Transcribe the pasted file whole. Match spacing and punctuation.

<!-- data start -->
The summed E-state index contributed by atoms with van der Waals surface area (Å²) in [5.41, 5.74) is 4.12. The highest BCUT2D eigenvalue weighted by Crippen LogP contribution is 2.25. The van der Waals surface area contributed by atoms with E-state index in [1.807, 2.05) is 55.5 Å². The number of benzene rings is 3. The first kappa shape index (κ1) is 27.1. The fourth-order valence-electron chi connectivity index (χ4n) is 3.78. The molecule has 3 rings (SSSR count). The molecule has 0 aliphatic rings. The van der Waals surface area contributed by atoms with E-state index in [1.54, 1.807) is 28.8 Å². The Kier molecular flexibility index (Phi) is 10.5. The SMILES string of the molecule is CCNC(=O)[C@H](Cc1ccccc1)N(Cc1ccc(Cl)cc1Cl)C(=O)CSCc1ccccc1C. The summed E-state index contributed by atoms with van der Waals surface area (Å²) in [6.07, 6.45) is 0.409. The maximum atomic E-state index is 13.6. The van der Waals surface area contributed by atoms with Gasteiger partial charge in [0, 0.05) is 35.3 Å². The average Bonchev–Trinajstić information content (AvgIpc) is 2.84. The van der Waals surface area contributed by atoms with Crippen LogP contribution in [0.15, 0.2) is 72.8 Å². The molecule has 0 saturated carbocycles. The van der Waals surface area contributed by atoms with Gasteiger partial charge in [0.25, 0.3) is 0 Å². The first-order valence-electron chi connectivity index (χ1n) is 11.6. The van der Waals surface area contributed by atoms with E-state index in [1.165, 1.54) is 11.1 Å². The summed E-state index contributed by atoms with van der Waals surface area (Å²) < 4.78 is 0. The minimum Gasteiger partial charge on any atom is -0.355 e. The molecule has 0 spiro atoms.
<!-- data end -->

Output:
The summed E-state index contributed by atoms with van der Waals surface area (Å²) in [5.41, 5.74) is 4.12. The highest BCUT2D eigenvalue weighted by Crippen LogP contribution is 2.25. The van der Waals surface area contributed by atoms with E-state index in [1.807, 2.05) is 55.5 Å². The number of benzene rings is 3. The first kappa shape index (κ1) is 27.1. The fourth-order valence-electron chi connectivity index (χ4n) is 3.78. The molecule has 3 rings (SSSR count). The molecule has 0 aliphatic rings. The van der Waals surface area contributed by atoms with E-state index in [1.54, 1.807) is 28.8 Å². The Kier molecular flexibility index (Phi) is 10.5. The SMILES string of the molecule is CCNC(=O)[C@H](Cc1ccccc1)N(Cc1ccc(Cl)cc1Cl)C(=O)CSCc1ccccc1C. The summed E-state index contributed by atoms with van der Waals surface area (Å²) in [6.07, 6.45) is 0.409. The maximum atomic E-state index is 13.6. The van der Waals surface area contributed by atoms with Gasteiger partial charge in [0, 0.05) is 35.3 Å². The average Bonchev–Trinajstić information content (AvgIpc) is 2.84. The van der Waals surface area contributed by atoms with Crippen LogP contribution in [0.15, 0.2) is 72.8 Å². The molecule has 0 saturated carbocycles. The van der Waals surface area contributed by atoms with Gasteiger partial charge in [0.25, 0.3) is 0 Å². The first-order valence-electron chi connectivity index (χ1n) is 11.6. The van der Waals surface area contributed by atoms with E-state index in [1.165, 1.54) is 11.1 Å². The summed E-state index contributed by atoms with van der Waals surface area (Å²) < 4.78 is 0. The minimum Gasteiger partial charge on any atom is -0.355 e. The molecule has 0 spiro atoms.